Community-Based Services

  • Confirm asset mapping under way or promote the undertaking of state-wide asset mapping
  • Confirming quality assessment component of federal and state licensing requirements for community-based programs and ratings history for each programs.
  • Determining how to utilize the individual needs assessment of each juvenile justice involved children, and create a population-level needs assessment to compare to current programs and identify any additional programs that can provide services or opportunities where current gaps exist.
  • Examine benefits of models of care and availability: Multi-systemic Therapy (MST), Family Functional Therapy (FFT)


  • Promote access to and use of reliable data
  • Conduct an assessment of available data and match to data needs
  • Formulate clear questions to determine if there is a need to collect additional data not currently collected
  • Match child outcomes data with financial expenditure data
  • Make recommendations for data collection and management in new Bridges system.
  • Explore options for looking at data across system (juvenile justice, child welfare, health care, education)


  • Evaluate the use of funds within the juvenile justice system. This will include a focus on efficient use of funds for desired outcomes, cost for potential new programs, cost to update as well as current programs, and proper allocation of financial resources for consistent use across the State of New Hampshire.
  • Examine potential cost savings in community-based intensive wrap-around services
  • Review expected reimbursement effects of federal Family First Prevention Services Act

Process & Procedure

  • Review training of lawyers and judges, JPPO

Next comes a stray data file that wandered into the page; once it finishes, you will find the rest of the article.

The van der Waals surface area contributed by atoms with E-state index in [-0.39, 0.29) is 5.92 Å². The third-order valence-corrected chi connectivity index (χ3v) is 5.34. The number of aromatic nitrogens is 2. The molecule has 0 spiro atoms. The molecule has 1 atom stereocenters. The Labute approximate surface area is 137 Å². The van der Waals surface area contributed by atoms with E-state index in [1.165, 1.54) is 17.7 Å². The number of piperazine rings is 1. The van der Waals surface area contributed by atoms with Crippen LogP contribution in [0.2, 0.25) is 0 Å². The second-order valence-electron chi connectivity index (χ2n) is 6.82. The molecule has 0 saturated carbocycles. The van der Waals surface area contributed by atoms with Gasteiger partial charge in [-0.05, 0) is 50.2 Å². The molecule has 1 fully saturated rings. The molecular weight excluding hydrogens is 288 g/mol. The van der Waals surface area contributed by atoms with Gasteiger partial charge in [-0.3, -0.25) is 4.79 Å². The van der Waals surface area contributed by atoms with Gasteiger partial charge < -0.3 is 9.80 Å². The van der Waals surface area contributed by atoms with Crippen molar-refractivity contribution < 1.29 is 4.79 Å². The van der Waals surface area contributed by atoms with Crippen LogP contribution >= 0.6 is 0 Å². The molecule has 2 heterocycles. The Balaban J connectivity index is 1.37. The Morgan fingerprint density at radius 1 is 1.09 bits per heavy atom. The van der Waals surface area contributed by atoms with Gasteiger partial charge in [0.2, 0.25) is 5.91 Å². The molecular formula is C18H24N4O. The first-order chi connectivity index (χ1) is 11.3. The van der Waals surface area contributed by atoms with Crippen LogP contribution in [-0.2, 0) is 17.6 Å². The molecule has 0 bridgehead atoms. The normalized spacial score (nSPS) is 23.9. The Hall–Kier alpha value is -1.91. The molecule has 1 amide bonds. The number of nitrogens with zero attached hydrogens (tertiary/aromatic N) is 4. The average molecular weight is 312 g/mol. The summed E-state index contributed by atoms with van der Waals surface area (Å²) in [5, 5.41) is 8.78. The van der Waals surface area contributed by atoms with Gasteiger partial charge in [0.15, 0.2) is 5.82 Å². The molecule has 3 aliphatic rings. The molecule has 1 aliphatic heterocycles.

• Assess the scope of representation by defense attorneys and their access to dispositional expertise within the scope of the attorney-client privilege
  • Assess extent of supervision, support and guidance provided to JPPO


  • Safety encompasses both Public Safety, and Safety of Children within the juvenile justice system. This subcommittee will
    • Address risk assessment protocol in the systems that are already in place, and evaluate whether or not best practices are utilized
    • Evaluate whether conditions within the juvenile justice system are allowing a safe environment for children. This includes looking at conditions of confinement, internal discipline techniques and strategies, and overall staff training measures.
    • Survey children, communities and stakeholders on perceptions of safety

Staff Innovation

  • Examine need and opportunities for staff training
  • Identify opportunities for peer leadership in innovation
  • Propose staff-generated redesigned job descriptions and repurposed roles
  • Evaluate experiences of juvenile justice staff in other states for best practices, staff morale, and job satisfaction

Status of Children

  • Review child surveys for consensus of needs, child-generated recommendations and engagement
  • Planning or making recommendations for assisting children during the evolution of the juvenile justice system.
  • Review implementation of SYSC Quarterly Review of Appropriateness of Continued Secure Care (RSA 621:19) and make recommendations for program change to safely enhance transition to community. Identify similar process for all children in institutional settings.
  • Review SYSC Exit Guidelines / Discharge Summary for adequacy of planning and staging children for success. Identify similar process for all children in institutional settings. (See SB 14)
  • Examine methods to integrate in-depth child development and brain science in current staff training
  • Research methods to implement comprehensive needs assessments for each child. (See Family First Prevention Services Act of 2018, SB 14)
  • Examine family needs and potential for engagement as the system innovates